Better Passwords

A recent article from Gizmodo goes into the finer details of password creation, and tells it to us straight: our passwords are probably not secure enough. Why, you ask? Because they’re probably spread over too many sites, is too personal and too short.

This is not a minor issue.

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The article points out that the biggest threat to your online security isn’t some dude trying to guess your password - hackers use a variety of software applications that make thousands of attempts to crack your password per minute.

There are several “tricks” commonly used by people that password-cracking applications already account for: “Leetspeak” (substituting numbers for letters) won’t work because these cracking apps will try “Leet” versions of words before they try the correct English spelling. Using dates (like your birthday) are right out too, since these programs know that if there is a string of 4 numbers in a password, chances are it starts in “19″.

Using one password across several different accounts is also a big no-no, since if your password is cracked on one site, it will be tried on others…

So what can you do? The author offers a few suggestions:

1. Make your password long - really long. Experts suggest that all passwords be at least 12 characters in length (apparently, adding even one more character to your password makes it exponentially harder to crack).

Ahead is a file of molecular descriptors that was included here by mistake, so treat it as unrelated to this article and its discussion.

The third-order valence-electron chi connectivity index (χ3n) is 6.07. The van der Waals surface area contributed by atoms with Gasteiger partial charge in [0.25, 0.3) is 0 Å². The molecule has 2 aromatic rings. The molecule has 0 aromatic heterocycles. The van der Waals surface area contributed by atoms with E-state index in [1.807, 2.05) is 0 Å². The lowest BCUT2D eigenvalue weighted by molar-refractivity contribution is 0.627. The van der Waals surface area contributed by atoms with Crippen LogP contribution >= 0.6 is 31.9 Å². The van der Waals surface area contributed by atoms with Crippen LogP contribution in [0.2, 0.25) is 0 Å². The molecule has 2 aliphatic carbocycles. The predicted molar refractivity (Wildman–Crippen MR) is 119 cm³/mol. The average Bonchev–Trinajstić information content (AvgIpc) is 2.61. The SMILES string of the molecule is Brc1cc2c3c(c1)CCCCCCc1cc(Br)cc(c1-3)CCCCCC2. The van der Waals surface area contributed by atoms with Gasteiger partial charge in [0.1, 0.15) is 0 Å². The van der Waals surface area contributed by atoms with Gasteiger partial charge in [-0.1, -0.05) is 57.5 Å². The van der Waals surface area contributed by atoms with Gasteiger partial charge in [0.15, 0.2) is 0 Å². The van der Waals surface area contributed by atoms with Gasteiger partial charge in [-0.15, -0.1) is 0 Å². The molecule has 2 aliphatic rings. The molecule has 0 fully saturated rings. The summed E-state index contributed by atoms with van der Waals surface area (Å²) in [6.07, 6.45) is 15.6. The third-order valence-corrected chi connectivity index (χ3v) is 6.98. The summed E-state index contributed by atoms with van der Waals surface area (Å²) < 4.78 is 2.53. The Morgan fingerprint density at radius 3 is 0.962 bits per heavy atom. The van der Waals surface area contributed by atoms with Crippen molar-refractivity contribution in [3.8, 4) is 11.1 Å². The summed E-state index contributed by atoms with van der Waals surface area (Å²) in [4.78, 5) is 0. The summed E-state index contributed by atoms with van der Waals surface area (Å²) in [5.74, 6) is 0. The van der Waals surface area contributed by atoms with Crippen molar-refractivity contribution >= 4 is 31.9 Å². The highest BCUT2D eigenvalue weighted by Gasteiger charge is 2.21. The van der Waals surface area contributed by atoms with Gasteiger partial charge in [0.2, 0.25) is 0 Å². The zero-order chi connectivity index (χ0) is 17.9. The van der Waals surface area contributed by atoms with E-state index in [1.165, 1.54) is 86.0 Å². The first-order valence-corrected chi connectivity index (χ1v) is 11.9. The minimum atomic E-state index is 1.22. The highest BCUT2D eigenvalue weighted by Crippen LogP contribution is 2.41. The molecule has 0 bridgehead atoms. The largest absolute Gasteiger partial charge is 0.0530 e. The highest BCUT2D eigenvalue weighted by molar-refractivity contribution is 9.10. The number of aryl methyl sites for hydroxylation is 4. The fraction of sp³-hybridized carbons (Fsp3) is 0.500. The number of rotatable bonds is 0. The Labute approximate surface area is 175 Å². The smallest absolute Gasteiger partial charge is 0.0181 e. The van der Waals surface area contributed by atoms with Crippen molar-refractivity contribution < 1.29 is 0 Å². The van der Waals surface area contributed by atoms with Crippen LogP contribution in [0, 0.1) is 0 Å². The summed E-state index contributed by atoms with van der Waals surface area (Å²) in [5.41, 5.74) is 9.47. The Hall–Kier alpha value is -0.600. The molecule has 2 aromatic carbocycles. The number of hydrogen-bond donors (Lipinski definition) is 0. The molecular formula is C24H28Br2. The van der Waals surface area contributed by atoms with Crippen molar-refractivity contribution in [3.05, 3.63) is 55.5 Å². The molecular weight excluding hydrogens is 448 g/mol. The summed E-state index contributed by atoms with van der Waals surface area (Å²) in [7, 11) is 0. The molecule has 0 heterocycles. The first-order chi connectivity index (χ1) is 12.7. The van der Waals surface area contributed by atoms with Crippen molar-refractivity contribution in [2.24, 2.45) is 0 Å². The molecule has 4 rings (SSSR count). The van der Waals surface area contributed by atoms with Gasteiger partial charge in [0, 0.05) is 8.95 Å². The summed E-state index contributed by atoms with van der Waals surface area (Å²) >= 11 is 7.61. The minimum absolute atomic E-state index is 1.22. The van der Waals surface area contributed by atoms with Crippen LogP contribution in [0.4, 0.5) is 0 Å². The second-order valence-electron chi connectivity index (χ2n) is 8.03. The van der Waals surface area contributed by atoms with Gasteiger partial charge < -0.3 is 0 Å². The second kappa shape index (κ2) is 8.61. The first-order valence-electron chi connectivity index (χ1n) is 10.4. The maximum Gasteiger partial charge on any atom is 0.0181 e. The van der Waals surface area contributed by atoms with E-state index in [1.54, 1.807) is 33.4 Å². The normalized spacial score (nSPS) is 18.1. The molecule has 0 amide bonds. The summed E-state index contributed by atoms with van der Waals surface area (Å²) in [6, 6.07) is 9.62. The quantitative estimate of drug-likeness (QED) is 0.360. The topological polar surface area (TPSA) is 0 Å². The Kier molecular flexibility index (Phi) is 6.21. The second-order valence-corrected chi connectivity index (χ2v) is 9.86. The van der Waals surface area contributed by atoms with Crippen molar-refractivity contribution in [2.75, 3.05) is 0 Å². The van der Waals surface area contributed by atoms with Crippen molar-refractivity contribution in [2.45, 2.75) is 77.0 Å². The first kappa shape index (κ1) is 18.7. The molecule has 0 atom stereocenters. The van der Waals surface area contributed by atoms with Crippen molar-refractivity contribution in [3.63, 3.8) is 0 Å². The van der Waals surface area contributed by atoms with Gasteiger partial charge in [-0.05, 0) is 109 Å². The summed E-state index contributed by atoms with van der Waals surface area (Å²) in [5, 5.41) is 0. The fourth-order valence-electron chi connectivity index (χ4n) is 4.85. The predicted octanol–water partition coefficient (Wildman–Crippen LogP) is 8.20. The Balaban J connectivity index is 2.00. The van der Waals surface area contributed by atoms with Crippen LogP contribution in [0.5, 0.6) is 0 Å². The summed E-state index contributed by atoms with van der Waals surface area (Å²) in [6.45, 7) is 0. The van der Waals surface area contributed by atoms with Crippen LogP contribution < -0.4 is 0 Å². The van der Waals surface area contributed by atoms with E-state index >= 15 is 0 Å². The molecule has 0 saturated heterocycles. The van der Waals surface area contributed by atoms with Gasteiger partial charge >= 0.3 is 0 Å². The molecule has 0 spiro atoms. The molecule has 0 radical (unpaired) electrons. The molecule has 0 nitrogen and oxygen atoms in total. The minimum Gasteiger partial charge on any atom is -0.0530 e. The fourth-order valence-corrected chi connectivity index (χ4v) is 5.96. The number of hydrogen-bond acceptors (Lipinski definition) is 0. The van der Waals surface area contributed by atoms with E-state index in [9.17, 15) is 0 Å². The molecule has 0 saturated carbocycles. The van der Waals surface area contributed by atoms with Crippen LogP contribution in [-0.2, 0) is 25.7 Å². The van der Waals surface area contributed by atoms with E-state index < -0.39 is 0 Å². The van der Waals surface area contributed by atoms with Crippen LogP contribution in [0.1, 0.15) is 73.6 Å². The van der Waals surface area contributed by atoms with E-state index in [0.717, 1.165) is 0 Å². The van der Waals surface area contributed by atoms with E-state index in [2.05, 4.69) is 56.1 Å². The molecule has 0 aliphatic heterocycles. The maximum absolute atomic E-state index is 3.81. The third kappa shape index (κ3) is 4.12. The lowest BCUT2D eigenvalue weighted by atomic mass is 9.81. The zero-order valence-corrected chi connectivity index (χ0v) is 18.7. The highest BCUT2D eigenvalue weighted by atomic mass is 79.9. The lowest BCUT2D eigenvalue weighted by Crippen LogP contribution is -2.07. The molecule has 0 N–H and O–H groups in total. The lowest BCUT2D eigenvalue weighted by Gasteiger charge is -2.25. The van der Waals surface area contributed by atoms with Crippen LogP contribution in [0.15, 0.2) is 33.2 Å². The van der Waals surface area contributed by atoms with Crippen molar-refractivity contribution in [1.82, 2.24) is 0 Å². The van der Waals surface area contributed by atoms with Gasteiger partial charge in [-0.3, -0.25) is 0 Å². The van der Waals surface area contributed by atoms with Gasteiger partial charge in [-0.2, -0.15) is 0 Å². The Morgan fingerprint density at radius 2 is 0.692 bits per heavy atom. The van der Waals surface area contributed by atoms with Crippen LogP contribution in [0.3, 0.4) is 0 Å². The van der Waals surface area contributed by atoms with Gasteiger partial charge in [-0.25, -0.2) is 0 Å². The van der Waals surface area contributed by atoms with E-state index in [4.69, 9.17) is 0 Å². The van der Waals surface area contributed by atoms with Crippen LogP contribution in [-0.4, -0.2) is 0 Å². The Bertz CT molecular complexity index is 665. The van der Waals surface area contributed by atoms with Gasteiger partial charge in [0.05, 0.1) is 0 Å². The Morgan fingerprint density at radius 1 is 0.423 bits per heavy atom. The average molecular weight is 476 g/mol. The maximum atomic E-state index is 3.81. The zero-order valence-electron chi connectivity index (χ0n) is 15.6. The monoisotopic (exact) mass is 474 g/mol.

2. Use pass phrases: a useful trick to help you remember all those characters! Use something personal, because that makes it easier to remember. One suggestion is to start with a line from one of your favorite songs, then pull the first letter from each word in the line and stick them together in one big jumbled-up word - it’ll be easy for you to remember, but difficult to crack.

3. Use every character possible: letters (captialized and otherwise), numbers, parentheses, all the weird symbols you find scattered around your keyboard.

“And how am I supposed to keep track of all these long, difficult passwords?” An excellent question! Gizmodo has a handy list of password management services (we like KeePass, mostly because it’s free).

The writer of the article wrote the post to let people know about Change Your Password Day (which is today, actually) and to help people take greater control of (and strengthen) their online security.

You can find the full article here - don’t forget to comment below!

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